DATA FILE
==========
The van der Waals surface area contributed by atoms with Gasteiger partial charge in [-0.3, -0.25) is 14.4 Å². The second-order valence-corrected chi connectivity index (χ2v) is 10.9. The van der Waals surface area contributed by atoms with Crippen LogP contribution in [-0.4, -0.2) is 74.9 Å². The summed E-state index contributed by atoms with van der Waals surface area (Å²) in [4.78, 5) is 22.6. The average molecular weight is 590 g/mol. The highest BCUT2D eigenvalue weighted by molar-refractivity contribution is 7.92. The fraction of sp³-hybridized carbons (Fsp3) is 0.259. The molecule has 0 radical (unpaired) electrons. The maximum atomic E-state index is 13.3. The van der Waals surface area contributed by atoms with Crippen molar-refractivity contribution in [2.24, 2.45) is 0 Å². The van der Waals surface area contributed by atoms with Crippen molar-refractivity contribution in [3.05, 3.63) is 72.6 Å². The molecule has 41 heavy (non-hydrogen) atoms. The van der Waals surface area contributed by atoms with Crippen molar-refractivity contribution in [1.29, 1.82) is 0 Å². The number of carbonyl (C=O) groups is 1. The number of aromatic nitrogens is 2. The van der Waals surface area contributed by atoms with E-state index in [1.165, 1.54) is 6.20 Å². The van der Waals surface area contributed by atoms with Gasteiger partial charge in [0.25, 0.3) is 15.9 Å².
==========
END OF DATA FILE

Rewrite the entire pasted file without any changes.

The van der Waals surface area contributed by atoms with Gasteiger partial charge in [-0.3, -0.25) is 14.4 Å². The second-order valence-corrected chi connectivity index (χ2v) is 10.9. The van der Waals surface area contributed by atoms with Crippen LogP contribution in [-0.4, -0.2) is 74.9 Å². The summed E-state index contributed by atoms with van der Waals surface area (Å²) in [4.78, 5) is 22.6. The average molecular weight is 590 g/mol. The highest BCUT2D eigenvalue weighted by molar-refractivity contribution is 7.92. The fraction of sp³-hybridized carbons (Fsp3) is 0.259. The molecule has 0 radical (unpaired) electrons. The maximum atomic E-state index is 13.3. The van der Waals surface area contributed by atoms with Crippen molar-refractivity contribution in [2.24, 2.45) is 0 Å². The van der Waals surface area contributed by atoms with Crippen molar-refractivity contribution in [3.05, 3.63) is 72.6 Å². The molecule has 41 heavy (non-hydrogen) atoms. The van der Waals surface area contributed by atoms with Crippen molar-refractivity contribution in [1.29, 1.82) is 0 Å². The number of carbonyl (C=O) groups is 1. The number of aromatic nitrogens is 2. The van der Waals surface area contributed by atoms with E-state index in [1.165, 1.54) is 6.20 Å². The van der Waals surface area contributed by atoms with Gasteiger partial charge in [0.25, 0.3) is 15.9 Å².